Its here!

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Re: Its here!

Postby Aratus » Sun Jan 31, 2016 7:30 pm

Having all this experience floating around is why I find forums (at their best) so useful. I've lost count of all the new ideas and tweeks of old ones that have enabled me to improve my experience. All of which I have picked up on a forum. You will soon be an 'expert' Stu, and giving out your own advice! :geek:

You are quite right Dave, there are so many permutations and choices at every level. Rest assured - I think your advice, is as sound as a bell! :) I might easily have gone for a zoom myself, but in the end I had 3 eyepieces, a x2 and a x4 barlow. There is someone I know who wouldn't touch a barlow or a zoom with a barge pole and they have a range of a dozen eyepieces instead. Vive la différence !
I use an 11" Celestron SCT (CPC 1100) on an equatorial wedge, housed in a 2.2m Pulsar observatory. I use a ZWO ASI1600MC and Canon 500D for imaging.
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Re: Its here!

Postby dave.b » Mon Feb 01, 2016 12:41 am

Well my story is that I started of with a zoom EP and then slowly added one Hyperion after another. And also picked up a couple of OTAs too and finally got a decent mount. The zoom EP has also been recently upgraded. So I have quite a reasonable selection of kit to play with. A session usually starts with the zoom EP right after I've finished with the illuminated reticle EP for calibrating the mount. I'll use the fixed focal length Hyperion EPs for there wider field of view or higher or lower magnifications - the 36mm is fantastic for its wide field view of the sky.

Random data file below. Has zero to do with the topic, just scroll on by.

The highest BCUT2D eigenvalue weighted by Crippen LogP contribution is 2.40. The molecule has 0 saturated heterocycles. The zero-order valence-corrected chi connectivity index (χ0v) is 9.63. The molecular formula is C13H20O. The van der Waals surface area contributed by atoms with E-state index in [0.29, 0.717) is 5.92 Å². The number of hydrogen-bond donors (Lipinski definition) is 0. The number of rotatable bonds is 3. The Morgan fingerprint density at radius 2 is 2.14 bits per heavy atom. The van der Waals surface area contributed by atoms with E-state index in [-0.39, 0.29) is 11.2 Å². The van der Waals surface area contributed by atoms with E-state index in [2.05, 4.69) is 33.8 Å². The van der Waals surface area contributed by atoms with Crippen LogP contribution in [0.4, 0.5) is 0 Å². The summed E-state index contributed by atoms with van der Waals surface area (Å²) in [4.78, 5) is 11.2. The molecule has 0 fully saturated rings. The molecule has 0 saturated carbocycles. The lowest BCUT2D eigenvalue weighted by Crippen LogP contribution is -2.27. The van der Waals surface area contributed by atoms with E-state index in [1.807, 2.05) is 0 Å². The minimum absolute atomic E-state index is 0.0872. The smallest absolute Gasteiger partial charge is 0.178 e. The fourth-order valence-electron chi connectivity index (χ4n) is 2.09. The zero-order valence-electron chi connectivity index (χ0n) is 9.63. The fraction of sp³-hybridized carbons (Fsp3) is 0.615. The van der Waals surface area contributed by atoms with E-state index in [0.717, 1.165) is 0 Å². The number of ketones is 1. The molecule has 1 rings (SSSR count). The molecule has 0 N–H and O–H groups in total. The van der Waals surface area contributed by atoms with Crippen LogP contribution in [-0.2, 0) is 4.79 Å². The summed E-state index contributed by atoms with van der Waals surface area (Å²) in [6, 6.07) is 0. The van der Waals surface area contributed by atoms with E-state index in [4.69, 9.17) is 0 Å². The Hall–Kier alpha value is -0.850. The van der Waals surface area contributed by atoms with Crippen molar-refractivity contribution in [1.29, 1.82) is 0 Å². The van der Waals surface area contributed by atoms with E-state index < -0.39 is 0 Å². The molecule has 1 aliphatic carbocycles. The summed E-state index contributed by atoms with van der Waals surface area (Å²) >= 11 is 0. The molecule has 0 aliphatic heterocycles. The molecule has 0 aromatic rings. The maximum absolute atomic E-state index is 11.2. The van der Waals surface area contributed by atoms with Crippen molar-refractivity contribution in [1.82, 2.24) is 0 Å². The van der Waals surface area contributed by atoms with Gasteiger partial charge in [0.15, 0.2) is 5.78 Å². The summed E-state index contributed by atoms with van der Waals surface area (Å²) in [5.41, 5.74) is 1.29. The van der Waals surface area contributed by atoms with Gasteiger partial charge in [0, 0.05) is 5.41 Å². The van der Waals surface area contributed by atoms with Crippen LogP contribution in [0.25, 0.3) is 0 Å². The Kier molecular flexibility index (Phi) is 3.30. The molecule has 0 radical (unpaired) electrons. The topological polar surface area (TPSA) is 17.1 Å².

I recommend a zoom EP as a starting point over EP kits of plossl and kelner designs because it will be fun to use and then you can save your penny's for one reasonably decent wide angle EP at a time.

Regards
Dave B.

P.S. you'll note that I haven't ventured into Nagler territory! That's a while different ball game!
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Re: Its here!

Postby The Man with the Corrugated Iron Roof » Mon Apr 18, 2016 9:00 pm

A lot of it depends on what your main interest is. I'm a Sun fan but I also like lunar, planetary and deep sky, too. The Sun is the best because it changes so often. It's nice to see a deep sky object like the Beehive (M44) but it looks the same as it did hundreds of years ago.

Most astronomers get drawn to one branch of the hobby.
How can I be one with the universe when we don't know what 96% of it is.

My website: http://www.philippughastronomer.com/

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Location: Wiltshire but can be just about anywhere up to 41 000 feet

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